The Epistemic Value of Expert Autonomy

Authors
Finnur Dellsén
University of Iceland
Abstract
According to an influential Enlightenment ideal, one shouldn't rely epistemically on other people's say-so, at least not if one is in a position to evaluate the relevant evidence for oneself. However, in much recent work in social epistemology, we are urged to dispense with this ideal, which is seen as stemming from a misguided focus on isolated individuals to the exclusion of groups and communities. In this paper, I argue that that an emphasis on the social nature of inquiry should not lead us to entirely abandon the Enlightenment ideal of epistemically autonomous agents. Specifically, I suggest that it is an appropriate ideal for those who serve as experts in a given epistemic community, and develop a notion of expert acceptance to make sense of this. I go on to show that, all other things being equal, this kind of epistemic autonomy among experts makes their joint testimony more reliable, which in turn brings epistemic benefits both to laypeople and to experts in other fields.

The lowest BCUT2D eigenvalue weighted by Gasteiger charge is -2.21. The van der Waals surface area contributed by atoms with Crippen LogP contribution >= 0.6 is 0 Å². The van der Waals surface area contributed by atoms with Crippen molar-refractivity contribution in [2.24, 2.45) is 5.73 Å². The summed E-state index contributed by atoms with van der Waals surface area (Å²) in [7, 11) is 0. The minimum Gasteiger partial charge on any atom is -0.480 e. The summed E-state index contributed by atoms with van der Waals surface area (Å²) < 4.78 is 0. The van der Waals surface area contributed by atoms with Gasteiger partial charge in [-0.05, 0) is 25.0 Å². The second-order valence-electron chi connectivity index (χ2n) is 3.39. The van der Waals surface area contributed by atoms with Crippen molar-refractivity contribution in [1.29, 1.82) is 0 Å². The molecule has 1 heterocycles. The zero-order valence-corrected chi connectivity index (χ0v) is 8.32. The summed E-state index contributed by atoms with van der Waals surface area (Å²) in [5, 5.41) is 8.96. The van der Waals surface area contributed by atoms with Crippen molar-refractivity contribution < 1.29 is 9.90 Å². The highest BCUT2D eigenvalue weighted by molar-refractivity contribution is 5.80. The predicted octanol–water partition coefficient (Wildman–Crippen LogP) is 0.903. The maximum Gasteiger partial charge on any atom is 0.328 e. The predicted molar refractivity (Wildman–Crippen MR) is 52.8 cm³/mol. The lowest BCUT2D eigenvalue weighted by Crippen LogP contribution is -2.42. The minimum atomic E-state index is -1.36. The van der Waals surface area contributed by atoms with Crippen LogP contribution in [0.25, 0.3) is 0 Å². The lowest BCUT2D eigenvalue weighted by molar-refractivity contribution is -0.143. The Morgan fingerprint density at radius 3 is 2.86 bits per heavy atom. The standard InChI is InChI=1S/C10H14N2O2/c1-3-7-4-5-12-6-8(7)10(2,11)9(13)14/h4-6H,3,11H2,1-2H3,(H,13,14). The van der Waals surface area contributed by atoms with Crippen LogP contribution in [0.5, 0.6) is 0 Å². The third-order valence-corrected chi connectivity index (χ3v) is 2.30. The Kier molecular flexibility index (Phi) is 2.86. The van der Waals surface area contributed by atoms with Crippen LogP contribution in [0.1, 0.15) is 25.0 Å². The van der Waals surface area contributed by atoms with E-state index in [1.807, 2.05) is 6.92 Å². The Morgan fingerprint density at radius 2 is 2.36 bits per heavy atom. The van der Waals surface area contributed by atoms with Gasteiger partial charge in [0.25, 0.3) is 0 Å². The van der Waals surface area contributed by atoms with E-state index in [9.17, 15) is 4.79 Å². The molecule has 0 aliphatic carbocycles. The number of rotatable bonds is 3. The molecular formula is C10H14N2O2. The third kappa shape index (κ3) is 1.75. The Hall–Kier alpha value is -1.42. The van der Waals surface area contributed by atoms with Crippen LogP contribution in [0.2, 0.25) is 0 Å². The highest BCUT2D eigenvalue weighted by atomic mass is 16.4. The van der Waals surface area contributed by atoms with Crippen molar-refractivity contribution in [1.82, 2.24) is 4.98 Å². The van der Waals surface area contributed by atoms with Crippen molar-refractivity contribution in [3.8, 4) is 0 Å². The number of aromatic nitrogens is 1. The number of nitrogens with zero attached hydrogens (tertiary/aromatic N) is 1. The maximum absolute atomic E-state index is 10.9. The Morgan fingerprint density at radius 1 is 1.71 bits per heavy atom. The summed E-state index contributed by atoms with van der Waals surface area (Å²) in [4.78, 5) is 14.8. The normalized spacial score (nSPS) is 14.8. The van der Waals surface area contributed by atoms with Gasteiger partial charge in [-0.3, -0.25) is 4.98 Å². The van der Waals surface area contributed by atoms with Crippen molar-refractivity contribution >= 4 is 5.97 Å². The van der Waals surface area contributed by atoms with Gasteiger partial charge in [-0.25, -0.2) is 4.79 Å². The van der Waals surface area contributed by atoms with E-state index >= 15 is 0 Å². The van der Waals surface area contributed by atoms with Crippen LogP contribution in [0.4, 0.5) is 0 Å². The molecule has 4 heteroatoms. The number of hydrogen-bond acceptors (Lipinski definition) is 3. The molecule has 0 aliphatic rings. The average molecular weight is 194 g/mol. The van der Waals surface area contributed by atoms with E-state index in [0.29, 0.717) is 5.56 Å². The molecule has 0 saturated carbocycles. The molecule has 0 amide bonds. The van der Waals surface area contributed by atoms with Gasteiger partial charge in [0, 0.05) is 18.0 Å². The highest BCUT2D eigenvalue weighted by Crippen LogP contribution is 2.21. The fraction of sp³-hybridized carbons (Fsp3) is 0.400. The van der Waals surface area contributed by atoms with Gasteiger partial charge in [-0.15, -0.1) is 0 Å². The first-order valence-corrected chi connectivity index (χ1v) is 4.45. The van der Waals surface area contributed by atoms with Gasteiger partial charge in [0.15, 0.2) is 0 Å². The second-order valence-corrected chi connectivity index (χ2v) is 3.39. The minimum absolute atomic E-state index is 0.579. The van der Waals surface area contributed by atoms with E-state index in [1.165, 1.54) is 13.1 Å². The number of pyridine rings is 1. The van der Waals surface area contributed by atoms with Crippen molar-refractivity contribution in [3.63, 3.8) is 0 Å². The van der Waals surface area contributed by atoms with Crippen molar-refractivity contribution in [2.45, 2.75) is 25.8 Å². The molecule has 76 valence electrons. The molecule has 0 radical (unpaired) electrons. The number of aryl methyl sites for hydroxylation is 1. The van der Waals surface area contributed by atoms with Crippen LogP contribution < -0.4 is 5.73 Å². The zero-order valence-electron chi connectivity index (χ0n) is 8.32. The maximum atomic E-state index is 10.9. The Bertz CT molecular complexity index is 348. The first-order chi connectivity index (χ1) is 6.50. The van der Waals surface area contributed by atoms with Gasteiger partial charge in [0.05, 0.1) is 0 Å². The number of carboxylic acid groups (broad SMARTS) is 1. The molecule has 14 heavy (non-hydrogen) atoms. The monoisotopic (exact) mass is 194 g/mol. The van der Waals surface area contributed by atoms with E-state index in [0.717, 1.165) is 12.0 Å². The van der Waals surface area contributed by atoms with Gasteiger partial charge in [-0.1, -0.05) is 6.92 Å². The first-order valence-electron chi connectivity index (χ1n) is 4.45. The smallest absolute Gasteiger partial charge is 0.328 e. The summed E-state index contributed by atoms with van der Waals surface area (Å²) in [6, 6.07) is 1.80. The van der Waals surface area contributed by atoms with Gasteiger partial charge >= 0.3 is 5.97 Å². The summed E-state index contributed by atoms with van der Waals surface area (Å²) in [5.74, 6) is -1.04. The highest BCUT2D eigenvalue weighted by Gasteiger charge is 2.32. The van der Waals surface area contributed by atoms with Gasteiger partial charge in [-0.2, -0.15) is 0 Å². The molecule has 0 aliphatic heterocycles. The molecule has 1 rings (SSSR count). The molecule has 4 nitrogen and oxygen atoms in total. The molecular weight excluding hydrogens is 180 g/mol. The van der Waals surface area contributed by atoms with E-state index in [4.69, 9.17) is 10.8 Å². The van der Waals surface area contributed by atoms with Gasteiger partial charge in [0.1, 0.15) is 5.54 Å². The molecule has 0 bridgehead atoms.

Keywords epistemic autonomy  expert testimony  testimonial consilience  belief and acceptance  social epistemology
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DOI 10.1111/phpr.12550
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